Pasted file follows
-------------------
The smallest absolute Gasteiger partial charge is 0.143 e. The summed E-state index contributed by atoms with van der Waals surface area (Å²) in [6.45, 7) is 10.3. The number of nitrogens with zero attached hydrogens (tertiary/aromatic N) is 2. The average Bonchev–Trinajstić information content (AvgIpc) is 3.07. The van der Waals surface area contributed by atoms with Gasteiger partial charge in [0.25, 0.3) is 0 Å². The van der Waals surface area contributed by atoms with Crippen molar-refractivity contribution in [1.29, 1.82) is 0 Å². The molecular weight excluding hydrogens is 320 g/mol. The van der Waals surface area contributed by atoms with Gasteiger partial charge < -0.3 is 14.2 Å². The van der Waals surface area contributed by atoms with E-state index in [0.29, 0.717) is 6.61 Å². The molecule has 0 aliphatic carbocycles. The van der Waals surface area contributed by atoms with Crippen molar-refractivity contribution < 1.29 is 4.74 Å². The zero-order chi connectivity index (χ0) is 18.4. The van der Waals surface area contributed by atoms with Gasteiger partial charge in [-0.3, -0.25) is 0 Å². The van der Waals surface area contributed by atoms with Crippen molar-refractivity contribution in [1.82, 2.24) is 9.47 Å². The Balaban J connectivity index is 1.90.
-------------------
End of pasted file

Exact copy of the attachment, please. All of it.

The smallest absolute Gasteiger partial charge is 0.143 e. The summed E-state index contributed by atoms with van der Waals surface area (Å²) in [6.45, 7) is 10.3. The number of nitrogens with zero attached hydrogens (tertiary/aromatic N) is 2. The average Bonchev–Trinajstić information content (AvgIpc) is 3.07. The van der Waals surface area contributed by atoms with Gasteiger partial charge in [0.25, 0.3) is 0 Å². The van der Waals surface area contributed by atoms with Crippen molar-refractivity contribution in [1.29, 1.82) is 0 Å². The molecular weight excluding hydrogens is 320 g/mol. The van der Waals surface area contributed by atoms with Gasteiger partial charge < -0.3 is 14.2 Å². The van der Waals surface area contributed by atoms with E-state index in [0.29, 0.717) is 6.61 Å². The molecule has 0 aliphatic carbocycles. The van der Waals surface area contributed by atoms with Crippen molar-refractivity contribution < 1.29 is 4.74 Å². The zero-order chi connectivity index (χ0) is 18.4. The van der Waals surface area contributed by atoms with Gasteiger partial charge in [-0.3, -0.25) is 0 Å². The van der Waals surface area contributed by atoms with Crippen molar-refractivity contribution in [1.82, 2.24) is 9.47 Å². The Balaban J connectivity index is 1.90.